Construction of the Chuck Austin Place — a veterans housing project and service hub in Yakima — is on track for summer completion.

Apartments have been built and work continues to transform an old armory into additional housing and a center where medical, dental, behavioral health and other services will be provided. In all, 41 units will be built.

There were 48 homeless veterans counted in Yakima County in 2020, according to the annual Point-In-Time survey. One-third were unsheltered, while half were considered chronically homeless and 45% were younger than 65, the count said.

The $17 million project is named after the late Chuck Austin, a three-war veteran who died Jan. 25 of COVID-19. He was 95.

Headed by the Yakima Housing Authority, the project is unfolding at the old Marine Corps Reserve armory at 1703 Tahoma Avenue. It’s expected to be complete in July with move-ins that same month, said Lowel Krueger, executive director of the housing authority.

“Everything seems to be on time and on budget at this point,” he said. “We’re clicking along pretty good.”

A two-story apartment complex featuring 24 units has already been erected along South 16th Avenue on the east end of the property. There will be one- and two-bedroom units for single veterans, couples and families, Krueger said.

There will be open space at the center of the site and eventually playground equipment for youths, he said.

“The open space in the middle of the units is designed to keep kids away from 16th Avenue,” he said.

Space for services

The old armory will be outfitted with 16 studio apartments for single veterans as well as space for services, he said.

Yakima Neighborhood Health Services will be using about 2,500 square feet of the building to provide medical, dental and behavioral health services.

There will be two examination rooms, a care coordination area, a dental clinic and a behavioral health professional, said Rhonda Hauff, CEO of Neighborhood Health.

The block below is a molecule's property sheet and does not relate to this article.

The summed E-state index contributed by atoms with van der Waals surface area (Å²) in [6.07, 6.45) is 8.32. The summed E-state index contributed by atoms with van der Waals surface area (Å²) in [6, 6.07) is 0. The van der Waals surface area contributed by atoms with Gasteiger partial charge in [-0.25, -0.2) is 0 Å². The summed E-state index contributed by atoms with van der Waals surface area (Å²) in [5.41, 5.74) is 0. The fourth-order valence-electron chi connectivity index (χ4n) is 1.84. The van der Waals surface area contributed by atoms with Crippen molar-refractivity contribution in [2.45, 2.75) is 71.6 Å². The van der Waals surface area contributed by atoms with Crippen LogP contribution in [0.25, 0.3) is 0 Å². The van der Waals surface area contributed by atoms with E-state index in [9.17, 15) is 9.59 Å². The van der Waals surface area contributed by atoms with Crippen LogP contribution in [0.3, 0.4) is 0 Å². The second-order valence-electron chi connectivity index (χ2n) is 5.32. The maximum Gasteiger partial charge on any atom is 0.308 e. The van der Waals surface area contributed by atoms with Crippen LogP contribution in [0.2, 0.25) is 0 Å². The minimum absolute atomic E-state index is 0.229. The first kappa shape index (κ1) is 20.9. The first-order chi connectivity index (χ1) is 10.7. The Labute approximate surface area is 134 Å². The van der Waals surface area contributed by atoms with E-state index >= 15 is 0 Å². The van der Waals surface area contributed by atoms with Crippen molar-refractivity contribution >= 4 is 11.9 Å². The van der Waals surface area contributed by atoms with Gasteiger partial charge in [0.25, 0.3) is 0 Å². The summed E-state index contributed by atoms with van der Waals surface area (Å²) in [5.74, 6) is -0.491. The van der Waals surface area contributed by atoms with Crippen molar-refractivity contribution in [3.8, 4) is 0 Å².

“We are excited to be able to provide comprehensive health care for the veterans who will live there as well as other veterans and their families,” she said.

Services at the hub will be available to all area veterans and their families, not just those living on site, Hauff said.

“It’s really going to be a hub for veterans,” she said.

A coordinator will help link veterans to other services they may need, Hauff added.

“It makes the services more convenient — having someone there and our staff there will help with outreach,” she said.

Help needed

Krueger said fundraisers will be planned to help pay for playground equipment, refurbishing the armory’s gym, a veterans memorial and murals that will be painted on building walls.

For information on donating to the project, email Susan Wilson at

There will be more office space at the site for other agencies providing veteran services, and other providers are welcome, Krueger said.

A local artist is being sought to paint a mural on an exterior and interior wall, he said.

The project is meant to serve veterans at a central place, Krueger said.

“Our concept is to have one place to go for veterans so they are not wandering around place to place to get services,” he said. “That’s really the concept of this facility.”

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